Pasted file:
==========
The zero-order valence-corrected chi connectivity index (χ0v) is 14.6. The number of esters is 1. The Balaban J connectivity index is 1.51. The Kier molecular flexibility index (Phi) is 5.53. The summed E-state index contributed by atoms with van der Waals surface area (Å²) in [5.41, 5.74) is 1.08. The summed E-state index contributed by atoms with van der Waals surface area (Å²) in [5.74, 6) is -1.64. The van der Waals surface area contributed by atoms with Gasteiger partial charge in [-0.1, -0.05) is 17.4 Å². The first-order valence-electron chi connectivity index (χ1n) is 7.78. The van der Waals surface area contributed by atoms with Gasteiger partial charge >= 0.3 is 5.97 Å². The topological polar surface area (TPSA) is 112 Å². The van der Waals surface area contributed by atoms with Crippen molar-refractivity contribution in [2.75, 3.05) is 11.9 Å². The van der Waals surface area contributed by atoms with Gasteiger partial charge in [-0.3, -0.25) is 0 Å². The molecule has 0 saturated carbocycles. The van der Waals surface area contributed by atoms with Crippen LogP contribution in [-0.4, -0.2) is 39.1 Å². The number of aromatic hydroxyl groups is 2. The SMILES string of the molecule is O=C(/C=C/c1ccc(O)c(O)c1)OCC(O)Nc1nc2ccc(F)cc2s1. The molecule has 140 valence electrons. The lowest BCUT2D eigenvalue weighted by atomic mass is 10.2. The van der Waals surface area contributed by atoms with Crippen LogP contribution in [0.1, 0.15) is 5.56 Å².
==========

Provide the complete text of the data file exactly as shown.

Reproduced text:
The zero-order valence-corrected chi connectivity index (χ0v) is 14.6. The number of esters is 1. The Balaban J connectivity index is 1.51. The Kier molecular flexibility index (Phi) is 5.53. The summed E-state index contributed by atoms with van der Waals surface area (Å²) in [5.41, 5.74) is 1.08. The summed E-state index contributed by atoms with van der Waals surface area (Å²) in [5.74, 6) is -1.64. The van der Waals surface area contributed by atoms with Gasteiger partial charge in [-0.1, -0.05) is 17.4 Å². The first-order valence-electron chi connectivity index (χ1n) is 7.78. The van der Waals surface area contributed by atoms with Gasteiger partial charge >= 0.3 is 5.97 Å². The topological polar surface area (TPSA) is 112 Å². The van der Waals surface area contributed by atoms with Crippen molar-refractivity contribution in [2.75, 3.05) is 11.9 Å². The van der Waals surface area contributed by atoms with Gasteiger partial charge in [-0.3, -0.25) is 0 Å². The molecule has 0 saturated carbocycles. The van der Waals surface area contributed by atoms with Crippen LogP contribution in [-0.4, -0.2) is 39.1 Å². The number of aromatic hydroxyl groups is 2. The SMILES string of the molecule is O=C(/C=C/c1ccc(O)c(O)c1)OCC(O)Nc1nc2ccc(F)cc2s1. The molecule has 140 valence electrons. The lowest BCUT2D eigenvalue weighted by atomic mass is 10.2. The van der Waals surface area contributed by atoms with Crippen LogP contribution in [0.1, 0.15) is 5.56 Å².